Are you interested in becoming a registered nurse (RN)? If so, congratulations. Nursing ranks among the most challenging—yet rewarding—professions one may aspire to. Nurses are highly respected individuals who bring years of training and expertise to the front lines of healthcare delivery. Depending on an individual’s educational attainment, a nurse may bear responsibility for attending to the needs of numerous types of patients across a wide range of healthcare settings. But the level of responsibility—and the degree of compensation you may expect as a working nurse—are largely a reflection of the level of nursing education you’ve achieved.
Licensed practical nurses (LPNs), for example, are not qualified to perform all the important duties that may be required of a registered nurse. Nor may they work without direct supervision. Rather, the most crucial tasks, such as administering intravenous medications, supervising other nurses, performing simple procedures, and other technical duties, are usually reserved for registered nurses (RNs) with a bachelor’s degree. Baccalaureate prepared nurses typically earn significantly more than their less-educated peers.
Although there are plenty of opportunities for LPNs to find employment in today’s healthcare workplace, increasingly there’s a trend towards hiring RNs to fill vacancies, especially in the acute care setting. Accordingly, most nurses enter nursing with the understanding that they will eventually earn their baccalaureate degree. While it’s possible to obtain an Associate Degree in Nursing (ADN), capped by earning one’s RN license by taking and passing the standardized NCLEX-RN exam, many nurses choose to further their education—and career prospects—by obtaining their baccalaureate degree.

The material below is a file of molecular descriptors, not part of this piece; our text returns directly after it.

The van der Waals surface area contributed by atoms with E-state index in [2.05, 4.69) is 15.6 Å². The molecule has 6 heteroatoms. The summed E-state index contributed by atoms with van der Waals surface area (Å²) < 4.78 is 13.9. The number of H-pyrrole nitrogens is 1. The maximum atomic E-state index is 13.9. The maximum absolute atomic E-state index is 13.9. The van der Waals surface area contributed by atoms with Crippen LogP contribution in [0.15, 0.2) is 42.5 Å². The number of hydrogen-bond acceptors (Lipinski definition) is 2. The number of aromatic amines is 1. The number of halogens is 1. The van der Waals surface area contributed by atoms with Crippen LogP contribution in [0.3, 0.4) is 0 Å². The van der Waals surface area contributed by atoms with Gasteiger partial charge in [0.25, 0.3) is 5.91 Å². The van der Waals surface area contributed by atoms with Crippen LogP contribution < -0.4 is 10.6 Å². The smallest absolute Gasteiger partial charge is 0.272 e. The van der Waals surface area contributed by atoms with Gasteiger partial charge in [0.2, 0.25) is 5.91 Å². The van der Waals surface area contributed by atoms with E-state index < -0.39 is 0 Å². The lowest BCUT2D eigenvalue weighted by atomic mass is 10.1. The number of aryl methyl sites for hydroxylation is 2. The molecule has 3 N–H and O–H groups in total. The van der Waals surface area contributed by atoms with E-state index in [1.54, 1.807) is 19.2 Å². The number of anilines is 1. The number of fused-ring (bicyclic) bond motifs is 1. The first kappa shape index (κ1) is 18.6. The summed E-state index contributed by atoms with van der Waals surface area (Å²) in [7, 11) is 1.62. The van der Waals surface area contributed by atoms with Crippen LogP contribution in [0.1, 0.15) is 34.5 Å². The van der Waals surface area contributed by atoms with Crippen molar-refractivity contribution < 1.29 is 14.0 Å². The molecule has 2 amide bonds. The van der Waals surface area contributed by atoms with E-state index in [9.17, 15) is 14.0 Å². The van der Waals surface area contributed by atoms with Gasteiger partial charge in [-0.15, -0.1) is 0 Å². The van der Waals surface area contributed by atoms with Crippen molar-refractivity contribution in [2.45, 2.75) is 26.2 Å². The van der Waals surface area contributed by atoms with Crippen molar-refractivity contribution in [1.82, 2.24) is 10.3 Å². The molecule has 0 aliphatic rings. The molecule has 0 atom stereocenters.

So what does it take to become a registered nurse (RN)? Requirements vary by state, but at the very least the path to RN usually involves earning an Associate Degree in Nursing (ADN), which will qualify a candidate to take the standardized, national licensure examination known as NCLEX-RN. Only after taking this exam and passing may a nurse work as a RN. This is true of all states and the District of Columbia. Some localities may also have additional requirements.
The ADN Route
Most ADN programs involve at least two years of study after high school graduation, usually in a community college or hospital-based school of nursing that provides opportunities for obtaining one’s ADN. The second pathway involves earning one’s Bachelor of Science in Nursing, or BSN. As noted above, either approach will prepare a student to take the NCLEX-RN.
ADN students typically focus on topics related directly to human anatomy, physiology, and medicine. Examples include adult and family health, psychiatric nursing, pharmacology, human development and other core science topics. Upon completion of required coursework, and graduation, ADN students are typically prepared to take and pass the NCLEX-RN.
The BSN Route
Increasingly, employers are interested in hiring RNs with additional education. For that, they look to candidates with a Bachelor of Science in Nursing (BSN) degree. Typically taking about four years to complete, some nurses with work experience and existing RN certification may be able to complete a BSN faster, through an accelerated RN-to-BSN program. Courses required of BSN students typically involve a broader approach to one’s education, with a deeper exposure to humanities-related subjects. This approach is common among virtually all bachelor level degrees, whether one is pursuing a degree in education, marketing, journalism, or nursing. BSN coursework tends to delve more deeply into areas related to administration, leadership, and critical thinking skills. Courses may include topics such as community health, professional issues in nursing, healthcare management, nursing research, etc.